Steer Clear of These Dying Industries
Jon is a member of The Motley Fool Blog Network -- entries represent the personal opinion of the blogger and are not formally edited.
Let's face it, the world is always changing. With change comes the rise of new industries, and the demise of old ones. Here are some industries that are slowly dying off, and some of the companies that might be going down with them.
I remember a few years back when my friends and I were in college, one of them was studying journalism. He informed me of the dire situation facing the newspaper industry. And indeed they have been in a tough spot: Newspaper revenues over the last eight years have fallen over 50%.
With people on the Internet virtually 24/7, the need for print newspaper has greatly diminished. It seems that the only people who still subscribe are people who "just like paper." I must applaud News Corp (NASDAQ: NWSA) for not taking the shift lying down. In a valiant effort, they launched a newspaper for the iPad in 2011 called The Daily. Murdoch correctly saw that the future was not in print, but in tablets. Unfortunately for News Corp, it turns out that consumers still aren't interested in paying for their news when they can get it for free. The Daily released its last edition on Dec 15.
This trend doesn't seem to bode well for the New York Times Company (NYSE: NYT) either:
Over the past ten years, this trend has continued to chip away at their revenue and their net income. To make ends meet they have been forced to sell off assets. In a desperate move, they now charge to access the New York Times online. However, I think that News Corp already proved that people aren't looking to pay for news that they can get for free.
As for the print newspaper industry, revenues are expected to fall another 19% by 2017. Not the kind of environment you want to be doing business in.
Physically DVD rentals are disappearing at an alarming rate...if you like DVDs. If you're a Netflix (NASDAQ: NFLX) investor, then you probably already knew that DVDs were on the decline. Netflix's CEO Reed Hastings is known for being a visionary, and he sees the future of media in streaming.
While customers may prefer to stream their movies instead of renting a disc, and while Netflix may be on the cutting edge to give them what they want, it's important to realize that streaming isn't as profitable for Netflix as their DVD business. As they continue to lose DVD subscribers to streaming, look for profit margins to keep falling as well.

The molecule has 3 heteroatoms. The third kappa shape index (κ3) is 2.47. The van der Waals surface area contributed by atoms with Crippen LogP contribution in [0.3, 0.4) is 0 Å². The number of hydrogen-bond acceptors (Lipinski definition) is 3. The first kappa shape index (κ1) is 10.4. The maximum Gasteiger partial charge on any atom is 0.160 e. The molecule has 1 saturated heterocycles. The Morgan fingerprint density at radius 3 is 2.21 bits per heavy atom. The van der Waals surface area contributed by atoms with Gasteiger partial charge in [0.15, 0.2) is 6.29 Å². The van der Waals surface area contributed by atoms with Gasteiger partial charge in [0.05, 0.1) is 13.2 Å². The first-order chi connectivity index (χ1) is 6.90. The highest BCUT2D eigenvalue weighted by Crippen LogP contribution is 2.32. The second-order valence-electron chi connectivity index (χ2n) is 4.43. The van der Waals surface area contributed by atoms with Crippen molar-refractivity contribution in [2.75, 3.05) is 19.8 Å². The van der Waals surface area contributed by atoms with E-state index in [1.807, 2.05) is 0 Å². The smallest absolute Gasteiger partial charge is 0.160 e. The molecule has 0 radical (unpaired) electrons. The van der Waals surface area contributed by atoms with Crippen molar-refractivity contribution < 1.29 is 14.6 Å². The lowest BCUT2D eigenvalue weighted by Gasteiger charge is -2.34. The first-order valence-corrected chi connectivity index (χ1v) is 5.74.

Also vulnerable is the Blockbuster-killer: Coinstar (NASDAQ: OUTR). I have historically been a bull on the RedBox parent company, but I must admit that the numbers demonstrate the eventual demise of DVDs. For a company that generates the majority of profits from DVD kiosks that's not good. Still, Coinstar may have a trick up their sleeve. It's called RedBox Instant, and it allows RedBox to get into the streaming arena, undercutting Netflix by $2.
Some will point out that RedBox Instant doesn't have nearly the selection that Netflix has. And that's true; the match isn't even close at 4,600 to 60,000. But may I remind you that RedBox never had the selection of Blockbuster, and we all know who won that battle. Consumers are mostly interested in new titles, and they are interested in saving money. RedBox Instant can offer both of those things.
Physical DVD rentals are expected to keep falling over 50% over the next five years.
It seems like every day I see more and more people barefoot, but that's not what I'm talking about. Shoes made in the USA are vanishing. 95% of shoes sold in the United States are now made overseas.
But in this case, I actually see this as a positive for some companies. By being made in USA, some companies can actually carve out a niche. Such seems to be the case for Wolverine World Wide (NYSE: WWW). For 125 years, these boots have been made on U.S. soil.
Wolverine, in the always difficult shoe industry, has been able to grow revenue and dividends consistently over the last 10 years. As more and more shoes get shipped overseas, I foresee Wolverine continuing to grow revenue, as customers seek the quality of an American product. Boot costumers aren't exactly known for wanting something cheap.
A Fool's Conclusion
Some industries are declining rapidly and are taking companies down with them. The stage is cluttered with companies that stand to lose a lot over the coming years. But what is a threat for one company can be an opportunity for another. Some companies are positioned to take advantage of changing economic conditions and are poised to profit--the trick is learning to identify them early.
Jon Quast has no position in any stocks mentioned. The Motley Fool recommends Netflix. The Motley Fool owns shares of Netflix. Try any of our Foolish newsletter services free for 30 days. We Fools may not all hold the same opinions, but we all believe that considering a diverse range of insights makes us better investors. The Motley Fool has a disclosure policy. Is this post wrong? Click here. Think you can do better? Join us and write your own!